They could have stopped the Boston Red Sox season opener after eight innings and started printing up World Series tickets. But then Keith Foulke, aka “The Tin Man,” had to come in and throw his 86 mph meatballs and at least somewhat subdue New England’s pennant fever.
Up until then, the Red Sox were making many of the preseason prognosticators who are picking them to finish behind the Yankees and the Blue Jays look foolish.
Curt Schilling looked like the workhorse ace of 2004. His fastball was the liveliest its been since he stained his right sock, consistently clocking in the mid-90s with good movement and his trademark pinpoint location. His splitter was diving into the dirt early and often. Two very good signs.
But with this team, the more things have stayed the same, the more they’ve changed. Four new Sox made their debut in the starting lineup, and all of them contributed. Coco Crisp’s speed bothered Texas starter Kevin Millwood and allowed him to score easily on doubles by Mark Loretta and David Ortiz. He also eased Foulke’s pain with a terrific catch in the ninth inning. Loretta had the big two-out double. And the left side of the infield, Mike Lowell and Alex Gonzalez, downplayed concerns about their offensive short-comings with three hits and a homer.
Of course, the Sox’ 12-hit attack and propensity for two-out hits should be taken with a grain of salt. They were, after all, facing the Texas Rangers, who are the 1977 Red Sox reincarnated sans the pitching. (Kids, ask your Dad about the 1977 Boston Red Sox pitching staff. You’ll hear Pops use words you’ve never heard him use before).
But if Boston continues to get even close to that kind of production from the 8-9-1 and 2 spots in the order, they’ll threaten to lead the majors in runs for the fourth straight year. Having David Ortiz and Manny Ramirez in the middle of the lineup is a once-in-a-lifetime luxury, but if they have to do it all themselves, they’ll only be able to make the Sox offense average. Crisp is the key. If his on-base percentage can match that of Johnny Damon’s the last two years (.366 and .380), he’ll steal 40 or more bases and score 120+ runs with the Dominican duo hitting behind him.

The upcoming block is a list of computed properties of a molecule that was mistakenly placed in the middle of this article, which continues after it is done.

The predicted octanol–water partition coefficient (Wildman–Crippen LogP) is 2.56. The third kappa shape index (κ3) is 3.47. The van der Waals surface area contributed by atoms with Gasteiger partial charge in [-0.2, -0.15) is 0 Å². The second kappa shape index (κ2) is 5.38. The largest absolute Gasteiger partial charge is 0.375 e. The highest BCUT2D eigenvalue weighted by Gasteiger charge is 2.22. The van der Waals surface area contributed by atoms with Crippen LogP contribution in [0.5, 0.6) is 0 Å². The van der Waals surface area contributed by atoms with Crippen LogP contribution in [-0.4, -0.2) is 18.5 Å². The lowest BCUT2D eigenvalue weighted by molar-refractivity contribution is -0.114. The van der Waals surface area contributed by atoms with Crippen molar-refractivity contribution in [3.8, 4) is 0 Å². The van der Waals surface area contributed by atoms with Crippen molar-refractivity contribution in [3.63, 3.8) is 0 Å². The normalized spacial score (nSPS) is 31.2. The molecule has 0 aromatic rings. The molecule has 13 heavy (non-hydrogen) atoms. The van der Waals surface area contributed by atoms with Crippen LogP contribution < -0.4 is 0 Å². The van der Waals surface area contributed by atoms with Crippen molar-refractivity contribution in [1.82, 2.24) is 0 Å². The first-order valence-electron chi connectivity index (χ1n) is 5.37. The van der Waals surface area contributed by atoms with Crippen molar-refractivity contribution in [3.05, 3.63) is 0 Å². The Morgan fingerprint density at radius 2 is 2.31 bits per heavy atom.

Crisp isn’t the only candidate for a breakout year in Boston. Several “experts” have tabbed Josh Beckett for the American League Cy Young. Anything close to a Cy Young season, combined with a return to form by Schilling, and you can pencil in, heck, you can carve into stone, a 90-win season for the Sox.
A healthy Schilling and Beckett at the top of the rotation will have significant positive ramifications for the rest of the staff. It will take pressure off Matt Clement (I’m telling ya, he’ll win more games than A.J. Burnett), keep David Wells in line, and give them leverage in what is guaranteed to be an insane bidding war for Roger Clemens’ services in the coming weeks.
But no matter how deep the rotation is or how deep it goes into games, there’s still a big question mark warming up in the bullpen. If Foulke is indeed the Tin Man we saw last year, with creaky knees and no heart into what he’s doing, that complicates matters.
It means either Mike Timlin or Jonathan Papelbon becomes the closer. Timlin was decent filling in for Foulke last year, but he struggles with inherited runners. He’s also got a lot of mileage on his right arm, which makes putting Papelbon in the closer’s role a risk because A) he has no big league experience in that role and B) I get a bad feeling that Timlin is going to wear down quickly if he doesn’t have some help in the set-up role. Maybe Julian Tavarez can provide some aid in the seventh and eighth innings, but somehow I don’t think a guy who sucker-punches people and inanimate objects on a regular basis will handle the pressure in Boston so well.
So, the 2006 Boston Red Sox season comes down to four people – Schilling, Beckett, Crisp and Foulke. If that quartet gets the job done, they’ll beat the Yankees, smoke the Blue Jays (please, whatever you do, don’t believe the hype on the Blue Jays) and scare the horsehide out of the rest of the American League.
Randy Whitehouse is a staff writer. He may be reached by e-mail at firstname.lastname@example.org.